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Discussion on: Was there a moment when you knew programming was the right career for you?

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Matt Moran

I kind of slid into it, really - I'd always been an enthusiastic programmer back in the days of 8-bit home computers, so after I finished my degree in French & Communication Arts & completely failed to get a job using any of the skills I'd learned during that course (speaking, reading & writing French, knowing about French history, literature & philosophy, but also how to cost a TV programme, how to write for kids or the stage, knowing about media history & politics, and linguistics, & semiotics) I got a job as a temp at what was then Transco (I think they're part of National Grid now?) & ended up taking care of the ISO9001 quality library, and designing databases & looking after the timesheeting system that Sema Group wrote for them. I figured I could make a lot more money than £10/hour doing this so went through all the companies that had tendered to be in the virtual joint venture that Sema did with Transco, applying for any kind of graduate position. Essentially, I was at home with computers & kinda inspired by some of the IT consultants I ended up working with, and wanted to be a part of that, properly. Capgemini ended up hiring me & giving me a job down in London looking after banking systems like ARTIS and CUTAS, old legacy stuff that involved DEC Alphas & AS/400s. It's been a long & weird journey via dead-end jobs in desktop support & application support, but as I approach 50 I'm a proper Java developer at last. Pretty happy with where I've ended up, although I'm always learning new stuff & would love to get more JS under my belt.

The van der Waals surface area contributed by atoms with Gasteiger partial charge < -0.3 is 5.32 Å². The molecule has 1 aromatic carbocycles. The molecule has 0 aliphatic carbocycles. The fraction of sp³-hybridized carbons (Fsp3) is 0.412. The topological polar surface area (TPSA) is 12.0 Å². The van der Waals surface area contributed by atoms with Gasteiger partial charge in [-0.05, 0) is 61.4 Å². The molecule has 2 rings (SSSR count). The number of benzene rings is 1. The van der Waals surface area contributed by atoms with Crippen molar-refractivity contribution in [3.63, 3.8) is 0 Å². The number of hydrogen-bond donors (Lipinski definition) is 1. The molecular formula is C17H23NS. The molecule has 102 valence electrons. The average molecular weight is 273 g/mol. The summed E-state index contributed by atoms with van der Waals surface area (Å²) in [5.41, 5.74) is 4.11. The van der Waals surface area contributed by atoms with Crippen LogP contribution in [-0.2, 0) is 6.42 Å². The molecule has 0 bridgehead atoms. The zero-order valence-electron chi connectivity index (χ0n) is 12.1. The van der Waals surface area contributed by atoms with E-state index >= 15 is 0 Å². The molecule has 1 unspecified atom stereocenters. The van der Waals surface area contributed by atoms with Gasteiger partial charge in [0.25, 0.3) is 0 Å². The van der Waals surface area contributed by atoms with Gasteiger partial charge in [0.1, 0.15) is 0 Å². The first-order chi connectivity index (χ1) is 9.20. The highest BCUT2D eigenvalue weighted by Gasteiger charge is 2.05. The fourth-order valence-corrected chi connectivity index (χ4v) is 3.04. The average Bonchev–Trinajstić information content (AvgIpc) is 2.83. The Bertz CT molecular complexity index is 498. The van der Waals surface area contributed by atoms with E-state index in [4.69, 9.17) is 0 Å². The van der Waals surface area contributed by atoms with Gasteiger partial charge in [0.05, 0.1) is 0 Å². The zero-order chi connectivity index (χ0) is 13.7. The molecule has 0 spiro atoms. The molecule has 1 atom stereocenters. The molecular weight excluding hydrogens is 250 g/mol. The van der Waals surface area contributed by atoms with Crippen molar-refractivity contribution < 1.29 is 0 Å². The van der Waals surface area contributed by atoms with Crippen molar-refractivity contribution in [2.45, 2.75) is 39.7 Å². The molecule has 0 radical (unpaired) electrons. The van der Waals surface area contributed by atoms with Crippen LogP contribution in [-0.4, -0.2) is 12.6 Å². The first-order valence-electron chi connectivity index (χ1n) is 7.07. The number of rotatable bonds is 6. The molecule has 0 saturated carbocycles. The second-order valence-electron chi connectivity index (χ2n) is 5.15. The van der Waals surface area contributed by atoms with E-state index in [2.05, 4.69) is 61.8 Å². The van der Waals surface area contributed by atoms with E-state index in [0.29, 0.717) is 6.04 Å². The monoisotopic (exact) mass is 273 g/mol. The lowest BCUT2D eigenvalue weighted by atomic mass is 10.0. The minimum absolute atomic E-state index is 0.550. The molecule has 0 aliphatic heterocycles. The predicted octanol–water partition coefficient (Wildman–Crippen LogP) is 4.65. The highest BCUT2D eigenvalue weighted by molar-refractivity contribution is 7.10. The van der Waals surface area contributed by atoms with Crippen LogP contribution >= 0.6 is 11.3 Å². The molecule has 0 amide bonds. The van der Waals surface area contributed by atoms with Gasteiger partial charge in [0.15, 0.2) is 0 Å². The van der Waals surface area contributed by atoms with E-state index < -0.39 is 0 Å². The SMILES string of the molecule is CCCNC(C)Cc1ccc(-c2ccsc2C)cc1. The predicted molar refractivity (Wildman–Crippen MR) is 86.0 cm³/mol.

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Judith Author

Small world; I work for Cap, too! (Senior Frontend dev NYC). Great story - interesting background.